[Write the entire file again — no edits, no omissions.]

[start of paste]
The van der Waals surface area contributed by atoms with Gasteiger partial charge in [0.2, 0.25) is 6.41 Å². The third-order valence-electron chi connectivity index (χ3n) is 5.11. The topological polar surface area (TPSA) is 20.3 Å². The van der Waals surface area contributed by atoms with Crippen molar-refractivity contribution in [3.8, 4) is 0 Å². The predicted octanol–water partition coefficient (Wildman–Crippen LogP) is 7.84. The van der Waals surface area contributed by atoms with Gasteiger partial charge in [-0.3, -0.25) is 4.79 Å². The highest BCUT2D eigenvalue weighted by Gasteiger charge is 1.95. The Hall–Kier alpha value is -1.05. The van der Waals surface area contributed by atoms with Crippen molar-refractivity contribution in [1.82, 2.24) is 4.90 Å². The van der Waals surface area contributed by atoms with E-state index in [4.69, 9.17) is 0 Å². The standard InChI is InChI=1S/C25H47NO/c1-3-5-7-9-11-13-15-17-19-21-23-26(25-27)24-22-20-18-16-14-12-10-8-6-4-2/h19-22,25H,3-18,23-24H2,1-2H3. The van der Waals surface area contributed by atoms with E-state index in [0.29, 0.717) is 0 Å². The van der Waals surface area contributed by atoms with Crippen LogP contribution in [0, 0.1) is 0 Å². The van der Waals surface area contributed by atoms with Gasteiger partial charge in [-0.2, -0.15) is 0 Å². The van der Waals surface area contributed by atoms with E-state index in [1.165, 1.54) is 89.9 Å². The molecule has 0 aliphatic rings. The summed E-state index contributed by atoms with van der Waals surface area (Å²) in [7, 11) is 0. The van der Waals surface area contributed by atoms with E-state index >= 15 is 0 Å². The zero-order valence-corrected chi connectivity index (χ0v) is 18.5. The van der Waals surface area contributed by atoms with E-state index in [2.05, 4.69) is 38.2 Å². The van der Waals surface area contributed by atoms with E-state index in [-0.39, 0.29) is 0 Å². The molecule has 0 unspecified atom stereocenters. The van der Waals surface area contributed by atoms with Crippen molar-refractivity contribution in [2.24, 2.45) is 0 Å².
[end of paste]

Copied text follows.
The van der Waals surface area contributed by atoms with Gasteiger partial charge in [0.2, 0.25) is 6.41 Å². The third-order valence-electron chi connectivity index (χ3n) is 5.11. The topological polar surface area (TPSA) is 20.3 Å². The van der Waals surface area contributed by atoms with Crippen molar-refractivity contribution in [3.8, 4) is 0 Å². The predicted octanol–water partition coefficient (Wildman–Crippen LogP) is 7.84. The van der Waals surface area contributed by atoms with Gasteiger partial charge in [-0.3, -0.25) is 4.79 Å². The highest BCUT2D eigenvalue weighted by Gasteiger charge is 1.95. The Hall–Kier alpha value is -1.05. The van der Waals surface area contributed by atoms with Crippen molar-refractivity contribution in [1.82, 2.24) is 4.90 Å². The van der Waals surface area contributed by atoms with E-state index in [4.69, 9.17) is 0 Å². The standard InChI is InChI=1S/C25H47NO/c1-3-5-7-9-11-13-15-17-19-21-23-26(25-27)24-22-20-18-16-14-12-10-8-6-4-2/h19-22,25H,3-18,23-24H2,1-2H3. The van der Waals surface area contributed by atoms with E-state index in [0.29, 0.717) is 0 Å². The van der Waals surface area contributed by atoms with Crippen LogP contribution in [0, 0.1) is 0 Å². The van der Waals surface area contributed by atoms with Gasteiger partial charge in [-0.2, -0.15) is 0 Å². The van der Waals surface area contributed by atoms with E-state index in [1.165, 1.54) is 89.9 Å². The molecule has 0 aliphatic rings. The summed E-state index contributed by atoms with van der Waals surface area (Å²) in [7, 11) is 0. The van der Waals surface area contributed by atoms with E-state index >= 15 is 0 Å². The zero-order valence-corrected chi connectivity index (χ0v) is 18.5. The van der Waals surface area contributed by atoms with E-state index in [2.05, 4.69) is 38.2 Å². The van der Waals surface area contributed by atoms with E-state index in [-0.39, 0.29) is 0 Å². The molecule has 0 unspecified atom stereocenters. The van der Waals surface area contributed by atoms with Crippen molar-refractivity contribution in [2.24, 2.45) is 0 Å².